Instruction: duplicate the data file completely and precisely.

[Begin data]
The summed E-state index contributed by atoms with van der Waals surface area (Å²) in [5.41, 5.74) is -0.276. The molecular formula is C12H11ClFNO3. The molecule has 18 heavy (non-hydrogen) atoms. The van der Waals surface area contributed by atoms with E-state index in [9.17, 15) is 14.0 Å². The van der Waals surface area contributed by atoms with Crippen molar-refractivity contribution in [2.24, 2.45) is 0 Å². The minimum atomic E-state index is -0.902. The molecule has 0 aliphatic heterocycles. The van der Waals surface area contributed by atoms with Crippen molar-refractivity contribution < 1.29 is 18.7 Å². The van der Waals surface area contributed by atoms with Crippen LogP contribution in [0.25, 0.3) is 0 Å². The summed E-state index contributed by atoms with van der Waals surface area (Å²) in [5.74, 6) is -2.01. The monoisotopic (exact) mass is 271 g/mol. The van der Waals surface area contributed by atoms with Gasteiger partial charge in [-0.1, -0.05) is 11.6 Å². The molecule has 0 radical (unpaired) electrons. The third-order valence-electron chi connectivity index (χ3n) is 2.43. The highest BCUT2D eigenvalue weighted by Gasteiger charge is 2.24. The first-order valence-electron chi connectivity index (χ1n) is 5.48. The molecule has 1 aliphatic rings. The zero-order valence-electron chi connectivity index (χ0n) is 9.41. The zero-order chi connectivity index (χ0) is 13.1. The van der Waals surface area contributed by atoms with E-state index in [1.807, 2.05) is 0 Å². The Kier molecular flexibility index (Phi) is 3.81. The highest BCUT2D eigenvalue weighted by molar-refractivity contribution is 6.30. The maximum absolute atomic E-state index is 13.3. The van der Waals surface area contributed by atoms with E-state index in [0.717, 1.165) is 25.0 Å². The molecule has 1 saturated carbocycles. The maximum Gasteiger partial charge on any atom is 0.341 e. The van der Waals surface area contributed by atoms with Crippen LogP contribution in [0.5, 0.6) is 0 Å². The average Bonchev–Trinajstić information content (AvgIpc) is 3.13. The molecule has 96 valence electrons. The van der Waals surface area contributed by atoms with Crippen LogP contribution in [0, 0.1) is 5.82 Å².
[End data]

The summed E-state index contributed by atoms with van der Waals surface area (Å²) in [5.41, 5.74) is -0.276. The molecular formula is C12H11ClFNO3. The molecule has 18 heavy (non-hydrogen) atoms. The van der Waals surface area contributed by atoms with E-state index in [9.17, 15) is 14.0 Å². The van der Waals surface area contributed by atoms with Crippen molar-refractivity contribution in [2.24, 2.45) is 0 Å². The minimum atomic E-state index is -0.902. The molecule has 0 aliphatic heterocycles. The van der Waals surface area contributed by atoms with Crippen molar-refractivity contribution < 1.29 is 18.7 Å². The van der Waals surface area contributed by atoms with Crippen LogP contribution in [0.25, 0.3) is 0 Å². The summed E-state index contributed by atoms with van der Waals surface area (Å²) in [5.74, 6) is -2.01. The monoisotopic (exact) mass is 271 g/mol. The van der Waals surface area contributed by atoms with Gasteiger partial charge in [-0.1, -0.05) is 11.6 Å². The molecule has 0 radical (unpaired) electrons. The third-order valence-electron chi connectivity index (χ3n) is 2.43. The highest BCUT2D eigenvalue weighted by Gasteiger charge is 2.24. The first-order valence-electron chi connectivity index (χ1n) is 5.48. The molecule has 1 aliphatic rings. The zero-order valence-electron chi connectivity index (χ0n) is 9.41. The zero-order chi connectivity index (χ0) is 13.1. The van der Waals surface area contributed by atoms with E-state index in [1.807, 2.05) is 0 Å². The Kier molecular flexibility index (Phi) is 3.81. The highest BCUT2D eigenvalue weighted by molar-refractivity contribution is 6.30. The maximum absolute atomic E-state index is 13.3. The van der Waals surface area contributed by atoms with E-state index in [0.717, 1.165) is 25.0 Å². The molecule has 1 saturated carbocycles. The maximum Gasteiger partial charge on any atom is 0.341 e. The van der Waals surface area contributed by atoms with Crippen LogP contribution in [0.5, 0.6) is 0 Å². The average Bonchev–Trinajstić information content (AvgIpc) is 3.13. The molecule has 96 valence electrons. The van der Waals surface area contributed by atoms with Crippen LogP contribution in [0, 0.1) is 5.82 Å².